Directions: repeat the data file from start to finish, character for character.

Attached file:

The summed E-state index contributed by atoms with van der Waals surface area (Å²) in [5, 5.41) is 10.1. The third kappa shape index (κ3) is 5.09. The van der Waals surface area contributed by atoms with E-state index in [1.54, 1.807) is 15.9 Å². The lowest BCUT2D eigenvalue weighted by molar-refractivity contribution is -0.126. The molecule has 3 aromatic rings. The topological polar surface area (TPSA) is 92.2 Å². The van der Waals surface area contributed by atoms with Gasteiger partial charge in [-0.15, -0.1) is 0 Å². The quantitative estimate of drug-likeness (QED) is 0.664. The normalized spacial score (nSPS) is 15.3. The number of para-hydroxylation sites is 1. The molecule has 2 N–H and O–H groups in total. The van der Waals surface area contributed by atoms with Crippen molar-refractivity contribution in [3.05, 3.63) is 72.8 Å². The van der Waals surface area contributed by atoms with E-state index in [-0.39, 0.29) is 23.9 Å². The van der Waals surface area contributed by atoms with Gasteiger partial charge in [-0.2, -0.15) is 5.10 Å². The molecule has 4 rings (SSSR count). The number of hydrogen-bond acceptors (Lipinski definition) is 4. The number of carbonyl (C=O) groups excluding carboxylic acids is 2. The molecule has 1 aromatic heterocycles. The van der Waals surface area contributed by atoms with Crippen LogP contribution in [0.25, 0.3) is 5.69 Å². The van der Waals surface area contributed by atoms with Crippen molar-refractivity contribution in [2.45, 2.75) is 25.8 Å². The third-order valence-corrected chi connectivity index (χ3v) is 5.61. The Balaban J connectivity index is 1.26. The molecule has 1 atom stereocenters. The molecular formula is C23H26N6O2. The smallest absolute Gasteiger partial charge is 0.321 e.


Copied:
The summed E-state index contributed by atoms with van der Waals surface area (Å²) in [5, 5.41) is 10.1. The third kappa shape index (κ3) is 5.09. The van der Waals surface area contributed by atoms with E-state index in [1.54, 1.807) is 15.9 Å². The lowest BCUT2D eigenvalue weighted by molar-refractivity contribution is -0.126. The molecule has 3 aromatic rings. The topological polar surface area (TPSA) is 92.2 Å². The van der Waals surface area contributed by atoms with Gasteiger partial charge in [-0.15, -0.1) is 0 Å². The quantitative estimate of drug-likeness (QED) is 0.664. The normalized spacial score (nSPS) is 15.3. The number of para-hydroxylation sites is 1. The molecule has 2 N–H and O–H groups in total. The van der Waals surface area contributed by atoms with Crippen molar-refractivity contribution in [3.05, 3.63) is 72.8 Å². The van der Waals surface area contributed by atoms with E-state index in [-0.39, 0.29) is 23.9 Å². The van der Waals surface area contributed by atoms with Gasteiger partial charge in [-0.2, -0.15) is 5.10 Å². The molecule has 4 rings (SSSR count). The number of hydrogen-bond acceptors (Lipinski definition) is 4. The number of carbonyl (C=O) groups excluding carboxylic acids is 2. The molecule has 1 aromatic heterocycles. The van der Waals surface area contributed by atoms with Crippen LogP contribution in [0.25, 0.3) is 5.69 Å². The van der Waals surface area contributed by atoms with Crippen molar-refractivity contribution in [2.45, 2.75) is 25.8 Å². The third-order valence-corrected chi connectivity index (χ3v) is 5.61. The Balaban J connectivity index is 1.26. The molecule has 1 atom stereocenters. The molecular formula is C23H26N6O2. The smallest absolute Gasteiger partial charge is 0.321 e.